As for jellyrolls and turnovers that come cut with pinking shears, I find them hard to work with for the same reason, and I don't like all the lint that they create. I have to take the loose pieces outside for a good shake before I start using them.
    IMHO
    I agree. I just used up a bunch of charm pack squares in a scrappy quilt that had pinked edges. Drove me nuts trying to get that 1/4 inch seam. Never again. I will really pay attention to how fabrics are cut rather then just the fabrics themselves from now on!

  5. #5
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    Just found my Gma's pinking shears. The handles are well worn, so she pinked. I would love to find a good reason to put her pinking shears to good use. It is obvious she loved them as they were in the original packaging with lots of use.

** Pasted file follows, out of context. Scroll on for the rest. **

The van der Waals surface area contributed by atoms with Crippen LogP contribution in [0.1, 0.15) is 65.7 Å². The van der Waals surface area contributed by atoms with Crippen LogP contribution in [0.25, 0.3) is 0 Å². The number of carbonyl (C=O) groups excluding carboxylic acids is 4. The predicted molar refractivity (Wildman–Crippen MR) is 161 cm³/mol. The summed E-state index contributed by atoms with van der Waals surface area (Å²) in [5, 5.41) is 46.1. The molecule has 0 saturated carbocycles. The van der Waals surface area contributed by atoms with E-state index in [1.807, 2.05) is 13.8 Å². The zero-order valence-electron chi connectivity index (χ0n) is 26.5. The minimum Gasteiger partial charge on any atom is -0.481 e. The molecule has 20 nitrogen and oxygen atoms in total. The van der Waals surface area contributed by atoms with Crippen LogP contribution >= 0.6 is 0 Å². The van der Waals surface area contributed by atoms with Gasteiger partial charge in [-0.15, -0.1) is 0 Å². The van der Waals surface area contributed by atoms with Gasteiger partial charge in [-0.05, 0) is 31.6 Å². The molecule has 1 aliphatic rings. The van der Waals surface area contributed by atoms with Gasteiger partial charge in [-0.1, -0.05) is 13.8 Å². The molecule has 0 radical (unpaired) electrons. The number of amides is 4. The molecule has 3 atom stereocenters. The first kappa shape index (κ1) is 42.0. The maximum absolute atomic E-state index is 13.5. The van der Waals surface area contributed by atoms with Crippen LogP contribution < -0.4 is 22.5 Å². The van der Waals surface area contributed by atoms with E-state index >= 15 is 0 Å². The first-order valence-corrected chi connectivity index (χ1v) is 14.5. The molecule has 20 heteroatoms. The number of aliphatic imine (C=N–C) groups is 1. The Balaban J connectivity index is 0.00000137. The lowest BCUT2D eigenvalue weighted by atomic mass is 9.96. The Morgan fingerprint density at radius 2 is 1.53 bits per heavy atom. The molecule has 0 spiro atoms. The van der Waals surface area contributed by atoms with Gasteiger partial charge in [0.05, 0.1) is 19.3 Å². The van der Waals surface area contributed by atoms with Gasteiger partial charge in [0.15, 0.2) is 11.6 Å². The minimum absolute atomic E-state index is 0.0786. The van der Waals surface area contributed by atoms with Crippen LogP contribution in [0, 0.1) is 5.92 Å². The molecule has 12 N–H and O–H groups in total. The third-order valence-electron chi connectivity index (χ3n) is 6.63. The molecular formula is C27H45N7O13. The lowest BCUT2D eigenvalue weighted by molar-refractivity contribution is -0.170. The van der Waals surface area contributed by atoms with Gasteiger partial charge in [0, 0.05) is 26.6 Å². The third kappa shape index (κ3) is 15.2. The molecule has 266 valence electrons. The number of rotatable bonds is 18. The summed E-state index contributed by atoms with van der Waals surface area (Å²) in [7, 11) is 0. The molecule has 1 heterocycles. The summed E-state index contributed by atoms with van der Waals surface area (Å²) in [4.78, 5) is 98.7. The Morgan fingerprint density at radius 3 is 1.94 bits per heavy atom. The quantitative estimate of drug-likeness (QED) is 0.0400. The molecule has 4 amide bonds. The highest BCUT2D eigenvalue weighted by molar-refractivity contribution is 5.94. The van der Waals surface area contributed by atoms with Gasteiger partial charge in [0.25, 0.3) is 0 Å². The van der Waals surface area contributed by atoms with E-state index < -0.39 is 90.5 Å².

6. #6
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    Quote Originally Posted by Annaleehunter
    Just found my Gma's pinking shears. The handles are well worn, so she pinked. I would love to find a good reason to put her pinking shears to good use. It is obvious she loved them as they were in the original packaging with lots of use.
    Back when Grandma quilted or sewed, she probably needed to pink edges to help stop fabric raveling. Pinking is not as necessary nowadays.